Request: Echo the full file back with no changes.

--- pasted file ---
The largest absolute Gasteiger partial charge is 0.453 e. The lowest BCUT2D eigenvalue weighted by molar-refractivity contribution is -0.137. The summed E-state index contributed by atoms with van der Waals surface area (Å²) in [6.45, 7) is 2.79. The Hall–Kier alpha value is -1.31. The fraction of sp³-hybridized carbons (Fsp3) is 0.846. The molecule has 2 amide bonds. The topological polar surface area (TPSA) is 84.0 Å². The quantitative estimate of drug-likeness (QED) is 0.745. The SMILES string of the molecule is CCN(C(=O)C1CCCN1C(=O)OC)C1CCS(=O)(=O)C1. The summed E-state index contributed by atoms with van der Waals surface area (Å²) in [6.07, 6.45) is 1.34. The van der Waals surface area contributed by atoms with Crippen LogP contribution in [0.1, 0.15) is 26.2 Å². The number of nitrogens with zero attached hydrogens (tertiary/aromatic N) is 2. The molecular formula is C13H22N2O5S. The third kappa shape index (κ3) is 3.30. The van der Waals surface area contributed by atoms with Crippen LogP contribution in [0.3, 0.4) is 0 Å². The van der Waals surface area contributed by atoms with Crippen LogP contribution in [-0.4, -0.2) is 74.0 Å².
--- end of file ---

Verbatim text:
The largest absolute Gasteiger partial charge is 0.453 e. The lowest BCUT2D eigenvalue weighted by molar-refractivity contribution is -0.137. The summed E-state index contributed by atoms with van der Waals surface area (Å²) in [6.45, 7) is 2.79. The Hall–Kier alpha value is -1.31. The fraction of sp³-hybridized carbons (Fsp3) is 0.846. The molecule has 2 amide bonds. The topological polar surface area (TPSA) is 84.0 Å². The quantitative estimate of drug-likeness (QED) is 0.745. The SMILES string of the molecule is CCN(C(=O)C1CCCN1C(=O)OC)C1CCS(=O)(=O)C1. The summed E-state index contributed by atoms with van der Waals surface area (Å²) in [6.07, 6.45) is 1.34. The van der Waals surface area contributed by atoms with Crippen LogP contribution in [0.1, 0.15) is 26.2 Å². The number of nitrogens with zero attached hydrogens (tertiary/aromatic N) is 2. The molecular formula is C13H22N2O5S. The third kappa shape index (κ3) is 3.30. The van der Waals surface area contributed by atoms with Crippen LogP contribution in [0.3, 0.4) is 0 Å². The van der Waals surface area contributed by atoms with Crippen LogP contribution in [-0.4, -0.2) is 74.0 Å².